Somerset County Council and ‘Sparky’ the dragon are encouraging Somerset parents to protect their children in the sun this Bank Holiday.
Exposing children to too much sun may significantly increase their risk of skin cancer later in life. Covering up, staying in the shade and using sunscreen are the best ways to protect children against the sun whether at home or abroad.
More people develop skin cancer in Somerset on average compared to the rest of the country. Somerset has the 14th highest incidence of skin cancer diagnosis compared to other areas in England and on average between 2013-15 there were 37 skin cancer deaths each year. (notes 1-3)
Cllr. Anna Groskop, Cabinet Member with responsibility for health and wellbeing, Somerset County Council said: “Whatever your age, the best way to enjoy the sun safely and protect your skin from sunburn is to use a combination of shade, clothing and sunscreen. Children and teenagers might need a reminder or a helping hand, but setting a good example yourself is a great way to help them learn and get into good habits.
“And it’s not just when you’re on holiday abroad that you need to think about slapping on the sunscreen. Our changeable UK climate can mean we often get caught out not knowing what the weather will do next. Planning ahead so the family can be covered up and safe in the sun when it comes out is the safest approach.”
‘Sparky’ the Somerset County Council dragon has some top tips to share on how to protect children in the sun, watch his new film:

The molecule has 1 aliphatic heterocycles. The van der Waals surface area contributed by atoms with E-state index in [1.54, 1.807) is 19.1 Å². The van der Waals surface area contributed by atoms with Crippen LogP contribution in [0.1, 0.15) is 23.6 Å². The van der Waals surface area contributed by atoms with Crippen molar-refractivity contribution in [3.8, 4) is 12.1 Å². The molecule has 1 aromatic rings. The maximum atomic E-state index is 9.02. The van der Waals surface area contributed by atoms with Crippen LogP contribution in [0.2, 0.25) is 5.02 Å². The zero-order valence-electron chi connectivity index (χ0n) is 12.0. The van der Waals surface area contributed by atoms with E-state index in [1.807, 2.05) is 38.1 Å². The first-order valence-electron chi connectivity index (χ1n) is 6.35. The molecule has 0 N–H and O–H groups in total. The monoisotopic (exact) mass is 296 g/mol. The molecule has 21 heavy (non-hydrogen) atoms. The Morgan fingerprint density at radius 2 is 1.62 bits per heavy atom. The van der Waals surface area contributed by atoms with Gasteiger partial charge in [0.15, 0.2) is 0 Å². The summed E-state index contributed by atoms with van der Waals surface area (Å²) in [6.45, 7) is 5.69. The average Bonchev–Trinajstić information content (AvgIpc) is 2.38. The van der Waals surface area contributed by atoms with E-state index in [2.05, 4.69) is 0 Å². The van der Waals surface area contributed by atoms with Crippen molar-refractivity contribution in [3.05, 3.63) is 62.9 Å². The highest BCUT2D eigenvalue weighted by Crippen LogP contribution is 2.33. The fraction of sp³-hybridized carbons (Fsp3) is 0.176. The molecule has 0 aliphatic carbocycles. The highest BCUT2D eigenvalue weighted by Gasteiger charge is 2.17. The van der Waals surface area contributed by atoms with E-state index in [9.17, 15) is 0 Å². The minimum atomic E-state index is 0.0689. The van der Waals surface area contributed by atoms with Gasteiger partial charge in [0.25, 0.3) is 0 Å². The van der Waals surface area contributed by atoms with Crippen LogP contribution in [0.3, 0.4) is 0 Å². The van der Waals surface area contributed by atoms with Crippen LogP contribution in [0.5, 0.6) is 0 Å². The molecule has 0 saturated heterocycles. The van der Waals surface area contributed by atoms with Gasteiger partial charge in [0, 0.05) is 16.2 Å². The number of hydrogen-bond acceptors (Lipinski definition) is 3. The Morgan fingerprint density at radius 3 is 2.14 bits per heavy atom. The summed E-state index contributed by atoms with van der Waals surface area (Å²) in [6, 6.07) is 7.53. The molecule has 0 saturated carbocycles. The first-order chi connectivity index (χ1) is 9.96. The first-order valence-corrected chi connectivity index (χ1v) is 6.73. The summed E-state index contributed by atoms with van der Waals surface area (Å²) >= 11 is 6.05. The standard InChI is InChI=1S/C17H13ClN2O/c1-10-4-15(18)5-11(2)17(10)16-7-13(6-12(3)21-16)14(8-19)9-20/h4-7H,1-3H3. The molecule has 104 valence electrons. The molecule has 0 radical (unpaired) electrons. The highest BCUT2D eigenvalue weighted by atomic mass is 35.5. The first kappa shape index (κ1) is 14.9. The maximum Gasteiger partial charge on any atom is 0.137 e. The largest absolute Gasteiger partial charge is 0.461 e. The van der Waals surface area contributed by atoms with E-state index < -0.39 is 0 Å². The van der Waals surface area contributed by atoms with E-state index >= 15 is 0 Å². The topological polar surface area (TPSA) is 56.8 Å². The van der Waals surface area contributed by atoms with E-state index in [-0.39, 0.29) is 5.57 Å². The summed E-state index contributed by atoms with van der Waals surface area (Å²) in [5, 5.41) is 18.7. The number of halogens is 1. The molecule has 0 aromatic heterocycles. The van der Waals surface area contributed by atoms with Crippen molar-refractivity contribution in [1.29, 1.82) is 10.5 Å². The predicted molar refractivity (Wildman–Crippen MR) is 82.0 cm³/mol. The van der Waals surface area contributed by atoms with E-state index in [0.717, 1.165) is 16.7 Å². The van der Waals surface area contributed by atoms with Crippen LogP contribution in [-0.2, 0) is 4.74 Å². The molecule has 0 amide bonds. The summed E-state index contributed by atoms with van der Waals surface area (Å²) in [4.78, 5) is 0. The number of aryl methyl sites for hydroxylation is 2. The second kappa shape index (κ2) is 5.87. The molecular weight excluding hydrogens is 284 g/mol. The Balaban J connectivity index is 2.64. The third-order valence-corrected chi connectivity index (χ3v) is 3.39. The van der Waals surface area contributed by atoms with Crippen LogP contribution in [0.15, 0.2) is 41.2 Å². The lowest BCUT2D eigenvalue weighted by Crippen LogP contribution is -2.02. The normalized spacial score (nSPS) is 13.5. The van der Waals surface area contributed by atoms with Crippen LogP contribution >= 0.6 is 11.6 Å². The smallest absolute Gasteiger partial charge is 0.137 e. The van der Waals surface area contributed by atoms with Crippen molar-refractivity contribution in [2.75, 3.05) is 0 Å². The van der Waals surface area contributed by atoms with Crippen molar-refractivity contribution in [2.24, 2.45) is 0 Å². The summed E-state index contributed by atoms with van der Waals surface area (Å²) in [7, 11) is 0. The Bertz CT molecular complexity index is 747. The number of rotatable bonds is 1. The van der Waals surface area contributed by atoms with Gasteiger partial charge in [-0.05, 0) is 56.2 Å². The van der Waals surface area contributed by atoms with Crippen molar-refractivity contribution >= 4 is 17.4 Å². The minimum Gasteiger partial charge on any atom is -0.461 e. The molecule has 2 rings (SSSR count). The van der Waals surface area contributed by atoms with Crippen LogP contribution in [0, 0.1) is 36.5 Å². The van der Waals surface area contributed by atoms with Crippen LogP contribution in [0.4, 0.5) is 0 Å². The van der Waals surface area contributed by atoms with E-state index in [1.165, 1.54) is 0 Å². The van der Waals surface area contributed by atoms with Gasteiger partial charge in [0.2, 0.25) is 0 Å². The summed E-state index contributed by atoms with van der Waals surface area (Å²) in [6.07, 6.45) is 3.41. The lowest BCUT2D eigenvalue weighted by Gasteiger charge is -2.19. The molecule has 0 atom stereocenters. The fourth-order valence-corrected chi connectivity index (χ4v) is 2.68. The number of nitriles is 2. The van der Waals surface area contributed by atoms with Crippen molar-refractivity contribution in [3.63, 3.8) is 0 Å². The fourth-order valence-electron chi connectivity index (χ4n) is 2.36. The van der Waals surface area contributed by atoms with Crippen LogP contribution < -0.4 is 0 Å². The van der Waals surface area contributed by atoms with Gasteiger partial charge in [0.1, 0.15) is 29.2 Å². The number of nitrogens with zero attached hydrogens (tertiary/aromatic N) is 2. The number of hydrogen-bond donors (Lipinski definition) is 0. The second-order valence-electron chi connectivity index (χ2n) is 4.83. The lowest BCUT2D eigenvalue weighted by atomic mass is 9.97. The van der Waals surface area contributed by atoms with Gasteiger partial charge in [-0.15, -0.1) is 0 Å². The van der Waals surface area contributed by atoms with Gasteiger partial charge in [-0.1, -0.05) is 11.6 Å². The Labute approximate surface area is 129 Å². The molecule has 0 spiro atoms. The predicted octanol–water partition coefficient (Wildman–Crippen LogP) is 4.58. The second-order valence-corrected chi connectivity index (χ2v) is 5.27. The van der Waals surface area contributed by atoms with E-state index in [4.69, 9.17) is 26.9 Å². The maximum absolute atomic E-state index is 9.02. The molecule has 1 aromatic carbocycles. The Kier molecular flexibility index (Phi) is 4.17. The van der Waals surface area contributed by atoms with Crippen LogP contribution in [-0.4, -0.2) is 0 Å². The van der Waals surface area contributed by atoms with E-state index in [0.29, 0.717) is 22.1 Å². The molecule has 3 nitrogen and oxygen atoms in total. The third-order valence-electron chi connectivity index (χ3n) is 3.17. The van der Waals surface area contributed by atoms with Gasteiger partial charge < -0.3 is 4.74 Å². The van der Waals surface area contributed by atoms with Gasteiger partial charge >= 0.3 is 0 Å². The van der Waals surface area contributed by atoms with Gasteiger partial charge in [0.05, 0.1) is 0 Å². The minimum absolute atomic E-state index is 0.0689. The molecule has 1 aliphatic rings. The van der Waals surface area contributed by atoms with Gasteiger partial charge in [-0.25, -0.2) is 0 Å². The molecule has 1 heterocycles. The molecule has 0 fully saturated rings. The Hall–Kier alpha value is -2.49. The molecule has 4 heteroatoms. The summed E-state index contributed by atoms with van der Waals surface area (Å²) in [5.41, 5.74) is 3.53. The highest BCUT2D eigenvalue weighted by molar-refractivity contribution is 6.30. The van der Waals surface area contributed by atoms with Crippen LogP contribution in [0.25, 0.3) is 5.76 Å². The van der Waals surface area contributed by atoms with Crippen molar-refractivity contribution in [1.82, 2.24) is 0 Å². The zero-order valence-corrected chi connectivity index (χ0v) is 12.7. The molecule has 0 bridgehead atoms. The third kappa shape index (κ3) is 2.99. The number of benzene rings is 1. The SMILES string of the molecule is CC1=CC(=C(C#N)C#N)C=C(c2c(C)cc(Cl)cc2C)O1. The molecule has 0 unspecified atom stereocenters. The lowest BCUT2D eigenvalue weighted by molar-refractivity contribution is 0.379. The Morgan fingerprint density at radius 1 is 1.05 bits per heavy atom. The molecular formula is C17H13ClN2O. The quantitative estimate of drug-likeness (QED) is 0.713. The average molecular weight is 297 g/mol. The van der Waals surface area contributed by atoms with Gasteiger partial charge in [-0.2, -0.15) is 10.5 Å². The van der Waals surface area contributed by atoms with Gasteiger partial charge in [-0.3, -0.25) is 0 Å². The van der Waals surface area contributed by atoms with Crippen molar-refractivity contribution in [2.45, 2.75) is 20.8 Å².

Top tips – protect children in the sun:
• Spending some time every day playing outside with faces and arms uncovered will give children the Vitamin D that they need for strong bones. But parents need to make sure children don’t get too much sun and avoid sunburn.
• When the sun is strong encourage children to play in the shade – for example, under trees or a parasol – especially between 11am and 3pm, when the sun is at its strongest.
• Keep babies under six-months-old out of direct sunlight, especially around midday.
• Cover exposed parts of children’s skin with sunscreen, even on cloudy or overcast days. Use a high factor sunscreen (at least SPF 15, preferably 30 or above) that is effective against UVA and UVB. Don’t forget to apply it to their shoulders, nose, ears, cheeks and the tops of their feet and reapply often throughout the day. If your child is swimming, use waterproof sunscreen and always reapply after towel drying.
• Cover children up in loose, baggy cotton clothes, such as an oversized t-shirt with sleeves or get them to wear a floppy hat with a wide brim that shades their face and neck.
• Protect children’s eyes with sunglasses that meet the British Standard and carry the “CE” mark (check the label or ask the manufacturer).
For more advice on how to be sunsmart go to: http://www.somerset.gov.uk/skincancer
Cancer Research http://www.cancerresearchuk.org
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Notes to Editors
1. Somerset Intelligence http://www.somersetintelligence.org.uk
2. Somerset Intelligence http://www.somersetintelligence.org.uk
3. The figure of 37 skin cancer deaths each year between the years 2013-2015 was calculated from the Primary Care Mortality Database (PCMD) http://www.hscic.gov.uk